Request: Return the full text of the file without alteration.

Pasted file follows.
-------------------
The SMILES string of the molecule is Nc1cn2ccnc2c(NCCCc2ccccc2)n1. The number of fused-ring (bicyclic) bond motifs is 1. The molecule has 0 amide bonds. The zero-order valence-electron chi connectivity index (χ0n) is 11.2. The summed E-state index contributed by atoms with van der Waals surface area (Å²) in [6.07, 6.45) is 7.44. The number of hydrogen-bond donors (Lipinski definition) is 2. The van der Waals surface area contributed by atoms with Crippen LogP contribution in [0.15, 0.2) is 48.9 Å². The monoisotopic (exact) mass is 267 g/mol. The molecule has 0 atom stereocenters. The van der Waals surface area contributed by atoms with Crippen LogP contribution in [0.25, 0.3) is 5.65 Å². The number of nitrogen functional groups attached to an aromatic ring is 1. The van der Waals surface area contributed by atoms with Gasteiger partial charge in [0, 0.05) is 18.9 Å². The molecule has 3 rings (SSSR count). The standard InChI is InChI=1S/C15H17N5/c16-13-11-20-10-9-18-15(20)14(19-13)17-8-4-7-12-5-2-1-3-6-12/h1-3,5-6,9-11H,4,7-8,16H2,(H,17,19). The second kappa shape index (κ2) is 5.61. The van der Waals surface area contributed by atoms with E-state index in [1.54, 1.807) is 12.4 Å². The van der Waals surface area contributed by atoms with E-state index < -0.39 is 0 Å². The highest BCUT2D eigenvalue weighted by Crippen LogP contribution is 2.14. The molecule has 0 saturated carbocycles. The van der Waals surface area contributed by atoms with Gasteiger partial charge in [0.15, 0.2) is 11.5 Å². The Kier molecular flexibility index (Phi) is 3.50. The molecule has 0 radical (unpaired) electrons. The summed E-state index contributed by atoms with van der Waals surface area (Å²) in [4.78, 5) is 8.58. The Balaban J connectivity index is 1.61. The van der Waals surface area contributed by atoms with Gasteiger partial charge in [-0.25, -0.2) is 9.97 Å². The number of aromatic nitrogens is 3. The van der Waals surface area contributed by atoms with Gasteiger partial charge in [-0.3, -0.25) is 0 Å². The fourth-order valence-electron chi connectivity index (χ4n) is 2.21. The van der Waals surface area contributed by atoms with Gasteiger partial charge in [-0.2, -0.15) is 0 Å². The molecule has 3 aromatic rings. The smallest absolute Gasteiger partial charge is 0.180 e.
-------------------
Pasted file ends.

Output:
The SMILES string of the molecule is Nc1cn2ccnc2c(NCCCc2ccccc2)n1. The number of fused-ring (bicyclic) bond motifs is 1. The molecule has 0 amide bonds. The zero-order valence-electron chi connectivity index (χ0n) is 11.2. The summed E-state index contributed by atoms with van der Waals surface area (Å²) in [6.07, 6.45) is 7.44. The number of hydrogen-bond donors (Lipinski definition) is 2. The van der Waals surface area contributed by atoms with Crippen LogP contribution in [0.15, 0.2) is 48.9 Å². The monoisotopic (exact) mass is 267 g/mol. The molecule has 0 atom stereocenters. The van der Waals surface area contributed by atoms with Crippen LogP contribution in [0.25, 0.3) is 5.65 Å². The number of nitrogen functional groups attached to an aromatic ring is 1. The van der Waals surface area contributed by atoms with Gasteiger partial charge in [0, 0.05) is 18.9 Å². The molecule has 3 rings (SSSR count). The standard InChI is InChI=1S/C15H17N5/c16-13-11-20-10-9-18-15(20)14(19-13)17-8-4-7-12-5-2-1-3-6-12/h1-3,5-6,9-11H,4,7-8,16H2,(H,17,19). The second kappa shape index (κ2) is 5.61. The van der Waals surface area contributed by atoms with E-state index in [1.54, 1.807) is 12.4 Å². The van der Waals surface area contributed by atoms with E-state index < -0.39 is 0 Å². The highest BCUT2D eigenvalue weighted by Crippen LogP contribution is 2.14. The molecule has 0 saturated carbocycles. The van der Waals surface area contributed by atoms with Gasteiger partial charge in [0.15, 0.2) is 11.5 Å². The Kier molecular flexibility index (Phi) is 3.50. The molecule has 0 radical (unpaired) electrons. The summed E-state index contributed by atoms with van der Waals surface area (Å²) in [4.78, 5) is 8.58. The Balaban J connectivity index is 1.61. The van der Waals surface area contributed by atoms with Gasteiger partial charge in [-0.25, -0.2) is 9.97 Å². The number of aromatic nitrogens is 3. The van der Waals surface area contributed by atoms with Gasteiger partial charge in [-0.3, -0.25) is 0 Å². The fourth-order valence-electron chi connectivity index (χ4n) is 2.21. The van der Waals surface area contributed by atoms with Gasteiger partial charge in [-0.2, -0.15) is 0 Å². The molecule has 3 aromatic rings. The smallest absolute Gasteiger partial charge is 0.180 e.